These claims naturally led to more institutional demands and conceptual thinking. That’s how the RIC (référendum d’initiative citoyenne) made its way into the main gilet jaune political proposals as a framework for the direct democracy required to address the issues. The RIC is a way of governing where people would create and remove laws, remove elected people when needed, change the constitution, approve treaties – all by referendums. Suddenly, capitalism, institutions or globalization found themselves assessed, discussed and challenged, and what is worse – it was being done by people who are not allowed to speak up – turning the Gilets Jaunes movement into something even more dangerous than a mere riot.
Too diverse to create a political party and too clever to put their hands into honey traps like the so-called ‘national debate’ prompted by the government, they were problematic to the powerful. Extremely popular – and apparently still backed by a majority in France at the moment I’m writing – the gilets jaunes gathered several times in Paris to get rid of Mr Macron, who arrogantly declared publicly ‘qu’ils viennent me chercher’ (‘they can come get me’). In December 2018, the former banker was protected by thousands of policemen and special forces in Paris and around his Élysée palace, where a helicopter was ready to take off and help him flee in case of emergency. After months and months of direct action, protests, blockades, rallies and leafleting, in the makeshift wooden cabins near the roundabouts and motorway tolls of Lorraine (a post-industrial region in the east of France) some gilets jaunes are exhausted.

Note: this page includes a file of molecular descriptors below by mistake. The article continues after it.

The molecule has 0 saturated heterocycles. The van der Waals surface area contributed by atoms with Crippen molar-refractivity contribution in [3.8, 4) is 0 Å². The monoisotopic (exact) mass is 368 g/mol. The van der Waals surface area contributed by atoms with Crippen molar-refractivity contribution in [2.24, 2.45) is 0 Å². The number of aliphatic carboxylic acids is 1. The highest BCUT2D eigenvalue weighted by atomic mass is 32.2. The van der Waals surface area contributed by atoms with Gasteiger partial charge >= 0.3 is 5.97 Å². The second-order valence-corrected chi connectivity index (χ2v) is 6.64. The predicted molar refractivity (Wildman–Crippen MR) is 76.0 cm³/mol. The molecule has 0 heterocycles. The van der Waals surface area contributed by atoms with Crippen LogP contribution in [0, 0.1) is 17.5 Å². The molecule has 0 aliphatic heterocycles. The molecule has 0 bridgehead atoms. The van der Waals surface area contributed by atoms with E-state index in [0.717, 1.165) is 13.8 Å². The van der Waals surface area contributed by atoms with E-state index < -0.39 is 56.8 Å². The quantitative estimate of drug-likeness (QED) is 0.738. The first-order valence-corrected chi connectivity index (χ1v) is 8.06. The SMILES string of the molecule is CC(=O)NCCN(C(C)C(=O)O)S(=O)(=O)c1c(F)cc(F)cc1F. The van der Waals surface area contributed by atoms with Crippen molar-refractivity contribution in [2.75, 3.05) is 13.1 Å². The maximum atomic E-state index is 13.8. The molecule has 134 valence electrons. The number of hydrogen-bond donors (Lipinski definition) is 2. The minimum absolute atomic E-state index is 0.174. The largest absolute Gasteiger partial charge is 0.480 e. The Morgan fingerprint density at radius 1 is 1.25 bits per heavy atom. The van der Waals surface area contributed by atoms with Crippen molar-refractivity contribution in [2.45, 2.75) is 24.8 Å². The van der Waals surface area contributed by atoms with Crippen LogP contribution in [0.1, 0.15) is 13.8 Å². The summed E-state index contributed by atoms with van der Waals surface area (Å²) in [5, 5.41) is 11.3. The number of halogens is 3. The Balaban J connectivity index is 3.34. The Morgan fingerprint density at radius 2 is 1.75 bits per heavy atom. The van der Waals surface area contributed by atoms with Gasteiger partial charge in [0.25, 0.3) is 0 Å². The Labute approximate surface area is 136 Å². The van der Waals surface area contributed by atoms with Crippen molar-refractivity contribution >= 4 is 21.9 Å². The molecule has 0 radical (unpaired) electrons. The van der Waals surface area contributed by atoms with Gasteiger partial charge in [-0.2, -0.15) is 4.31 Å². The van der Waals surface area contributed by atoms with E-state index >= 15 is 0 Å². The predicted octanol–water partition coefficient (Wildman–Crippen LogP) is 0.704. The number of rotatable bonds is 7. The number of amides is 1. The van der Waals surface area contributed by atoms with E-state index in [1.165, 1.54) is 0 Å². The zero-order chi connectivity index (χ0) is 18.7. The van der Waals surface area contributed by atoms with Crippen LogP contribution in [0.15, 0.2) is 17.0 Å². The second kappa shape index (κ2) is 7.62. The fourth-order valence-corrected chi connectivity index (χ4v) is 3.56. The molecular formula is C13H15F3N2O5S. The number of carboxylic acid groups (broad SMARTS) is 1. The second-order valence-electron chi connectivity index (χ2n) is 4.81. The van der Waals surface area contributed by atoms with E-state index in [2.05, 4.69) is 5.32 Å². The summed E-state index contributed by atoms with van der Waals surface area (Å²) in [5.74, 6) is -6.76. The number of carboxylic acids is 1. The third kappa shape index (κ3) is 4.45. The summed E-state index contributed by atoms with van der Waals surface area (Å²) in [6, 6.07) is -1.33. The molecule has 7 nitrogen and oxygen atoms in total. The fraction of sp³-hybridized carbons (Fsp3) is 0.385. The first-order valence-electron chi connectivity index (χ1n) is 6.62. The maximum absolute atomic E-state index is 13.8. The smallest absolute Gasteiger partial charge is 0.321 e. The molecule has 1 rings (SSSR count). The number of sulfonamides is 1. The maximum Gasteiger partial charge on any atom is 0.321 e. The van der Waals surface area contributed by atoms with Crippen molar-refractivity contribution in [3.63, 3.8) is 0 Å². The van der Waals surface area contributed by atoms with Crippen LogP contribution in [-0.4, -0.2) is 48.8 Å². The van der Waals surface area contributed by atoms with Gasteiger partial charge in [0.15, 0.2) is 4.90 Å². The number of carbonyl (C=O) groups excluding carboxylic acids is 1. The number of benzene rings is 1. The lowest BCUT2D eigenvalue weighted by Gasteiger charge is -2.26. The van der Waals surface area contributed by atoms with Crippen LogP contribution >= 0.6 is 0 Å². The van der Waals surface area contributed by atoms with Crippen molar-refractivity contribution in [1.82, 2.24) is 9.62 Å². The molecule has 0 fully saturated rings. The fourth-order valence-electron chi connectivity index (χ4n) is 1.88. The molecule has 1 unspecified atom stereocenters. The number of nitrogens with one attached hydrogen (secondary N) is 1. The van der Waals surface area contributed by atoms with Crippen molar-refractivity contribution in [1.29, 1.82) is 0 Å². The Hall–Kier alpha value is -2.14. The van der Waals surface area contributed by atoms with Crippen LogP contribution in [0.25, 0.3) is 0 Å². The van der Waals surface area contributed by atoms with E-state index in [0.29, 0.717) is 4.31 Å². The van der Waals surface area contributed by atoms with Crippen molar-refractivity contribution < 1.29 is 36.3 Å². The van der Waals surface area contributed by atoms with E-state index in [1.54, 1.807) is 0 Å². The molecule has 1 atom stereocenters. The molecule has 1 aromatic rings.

Their fight may have reached a tactical dead-end: they won’t win in the streets, at least not this time. However, the longevity of the movement has been stunning. They have learned a lot and from scratch by taking part in what is the most intense social movement in decades. In the struggle thousands have also regained pride and a sense of solidarity, which they felt had been taken away from them.
Though the Gilets Jaunes may be at a dead-end, the crisis of the French state is not going away, and we can hope that the advance of a new social movement (like the Nuit Debout movement in 2016) could offer the possibility for gilets jaunes to coordinate with the urban educated workers. This month, a student immolated himself in Lyon in front of the public administration for students, explaining on a written note that precarity and poverty made his life unbearable. A vast wave of strikes has been going on in hospitals for 8 months now, with the same being seen with teachers and Parisian transport workers earlier this year. The regime is now looking to bite chunks off the retirement system. Its supreme arrogance and relentless application of a Thatcherite agenda is a powerful catalyst for any future social movement. An important strike has been announced by the unions on 5 December. The same unions which were noticeably absent during the Gilets Jaunes movement will receive the support of what remains of them. Too late perhaps, or will it light the fire again?